- Justice for the poor (Social Justice): This part of Amos is particularly relevant in today’s society. The gap between the rich and poor and the need for compassion and help for the poor is greater than ever. As Masons, one of the cardinal beliefs we hold is what our ritual refers to as relief. Such an application of social justice whereby we realize and act on the idea of being one family and supporting each other will keep us from “…selling the poor for a pair of sandals”.
- Behaving justly is more important than ritual: The Israelites were simply going through the motions of the things that were required of them by God, when what was really required is that they believe in those things, practice those things both within and without the Temple with all their souls. As Masons, it is easy for us to be pious and practice perfectly within the Temple (Lodge) but it can be very hard to live those values outside in our everyday lives. Amos reminds us that prayers and sacrifice do not make up for bad deeds. Behaving justly is more important than ritual. You must live what you practice.
- Moral Behavior: As the Israelites became more prosperous and had less strife and conflict in their lives, they began to drift from the moral standards that God had set for them and that had served them in the past. We can see this same issue in our own society today but as Masons we are charged to hold ourselves to the higher standard required of us by God. Society should change to meet our standard; Masonry should not lower itself to society’s standard.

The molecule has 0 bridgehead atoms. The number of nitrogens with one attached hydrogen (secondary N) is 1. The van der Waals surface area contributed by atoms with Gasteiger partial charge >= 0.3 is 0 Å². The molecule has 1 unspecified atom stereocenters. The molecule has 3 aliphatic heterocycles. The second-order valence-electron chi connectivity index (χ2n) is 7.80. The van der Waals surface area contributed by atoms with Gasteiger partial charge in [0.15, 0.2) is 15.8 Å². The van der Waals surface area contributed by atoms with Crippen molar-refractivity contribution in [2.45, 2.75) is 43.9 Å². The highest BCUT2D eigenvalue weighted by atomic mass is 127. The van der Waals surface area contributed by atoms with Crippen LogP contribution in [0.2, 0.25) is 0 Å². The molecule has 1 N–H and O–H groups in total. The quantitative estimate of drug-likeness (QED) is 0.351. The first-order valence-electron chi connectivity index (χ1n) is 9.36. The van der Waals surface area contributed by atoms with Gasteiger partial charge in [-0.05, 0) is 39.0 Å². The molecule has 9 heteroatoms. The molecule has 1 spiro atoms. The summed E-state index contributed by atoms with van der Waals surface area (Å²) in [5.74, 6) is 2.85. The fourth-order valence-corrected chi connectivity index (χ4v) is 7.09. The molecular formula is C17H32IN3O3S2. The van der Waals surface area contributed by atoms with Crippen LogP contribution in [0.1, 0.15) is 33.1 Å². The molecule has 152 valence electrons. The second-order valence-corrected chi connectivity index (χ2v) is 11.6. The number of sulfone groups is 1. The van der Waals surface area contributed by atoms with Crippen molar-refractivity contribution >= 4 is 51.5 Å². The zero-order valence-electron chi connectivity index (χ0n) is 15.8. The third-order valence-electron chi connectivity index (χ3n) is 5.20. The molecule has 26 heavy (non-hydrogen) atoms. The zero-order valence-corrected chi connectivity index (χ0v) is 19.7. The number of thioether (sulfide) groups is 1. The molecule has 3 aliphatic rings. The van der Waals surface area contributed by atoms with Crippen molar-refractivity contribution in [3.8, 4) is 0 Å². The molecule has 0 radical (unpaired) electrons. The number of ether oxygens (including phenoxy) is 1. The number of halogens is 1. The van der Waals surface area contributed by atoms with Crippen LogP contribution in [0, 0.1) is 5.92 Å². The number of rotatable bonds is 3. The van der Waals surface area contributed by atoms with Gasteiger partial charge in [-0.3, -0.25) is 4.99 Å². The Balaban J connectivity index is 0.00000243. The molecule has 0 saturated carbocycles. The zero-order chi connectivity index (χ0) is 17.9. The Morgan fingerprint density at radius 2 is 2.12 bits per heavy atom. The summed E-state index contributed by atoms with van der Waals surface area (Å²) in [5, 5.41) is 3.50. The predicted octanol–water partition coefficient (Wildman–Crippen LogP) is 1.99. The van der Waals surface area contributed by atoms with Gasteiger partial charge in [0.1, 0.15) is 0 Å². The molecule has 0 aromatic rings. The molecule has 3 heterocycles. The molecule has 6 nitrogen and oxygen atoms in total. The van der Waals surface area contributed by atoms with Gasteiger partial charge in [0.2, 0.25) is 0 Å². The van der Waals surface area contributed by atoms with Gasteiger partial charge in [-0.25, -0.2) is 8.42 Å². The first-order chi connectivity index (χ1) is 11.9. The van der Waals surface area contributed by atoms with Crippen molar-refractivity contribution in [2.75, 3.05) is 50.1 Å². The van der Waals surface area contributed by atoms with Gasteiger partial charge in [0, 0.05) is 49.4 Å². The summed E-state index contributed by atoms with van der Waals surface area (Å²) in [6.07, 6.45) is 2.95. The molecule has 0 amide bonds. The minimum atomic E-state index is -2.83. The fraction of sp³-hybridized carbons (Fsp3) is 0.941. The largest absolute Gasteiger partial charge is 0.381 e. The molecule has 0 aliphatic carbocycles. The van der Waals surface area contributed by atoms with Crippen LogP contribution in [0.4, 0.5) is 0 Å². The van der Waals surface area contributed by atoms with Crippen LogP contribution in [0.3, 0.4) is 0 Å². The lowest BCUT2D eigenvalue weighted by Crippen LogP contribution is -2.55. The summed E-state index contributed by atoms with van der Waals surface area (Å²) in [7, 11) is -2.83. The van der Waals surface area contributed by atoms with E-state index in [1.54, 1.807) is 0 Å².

- Justice: Justice should be sought in all our actions in life. The phrase used by Amos is “And justice shall be revealed like water, and righteousness like a mighty stream” (Amos 5:24). This theme is repeated again in the Fellowcraft charge where we are admonished to “…reprehend with justice”.
The Book of Amos is trying to teach us some very important lessons: lessons that I believe are a part of our Masonic beliefs. As stated at the beginning of this paper, it is impossible to know exactly what Preston and others intended in using this passage from Amos. Regardless of the loss of the true reasons, we can use this passage to progress in Masonry by looking for parallels between the main ideas in Amos and the main tenets of Masonry and apply them to our own lives.
Nebraska Monitor / Grand Lodge of Nebraska A.F. & A.M.
Nebraska Cipher / Grand Lodge of Nebraska A.F. & A.M.
The Five Books of Moses translated by Robert Alter
What Do Jews Believe? by David S. Ariel
Don’t Know Much About The Bible by Kenneth C. Davis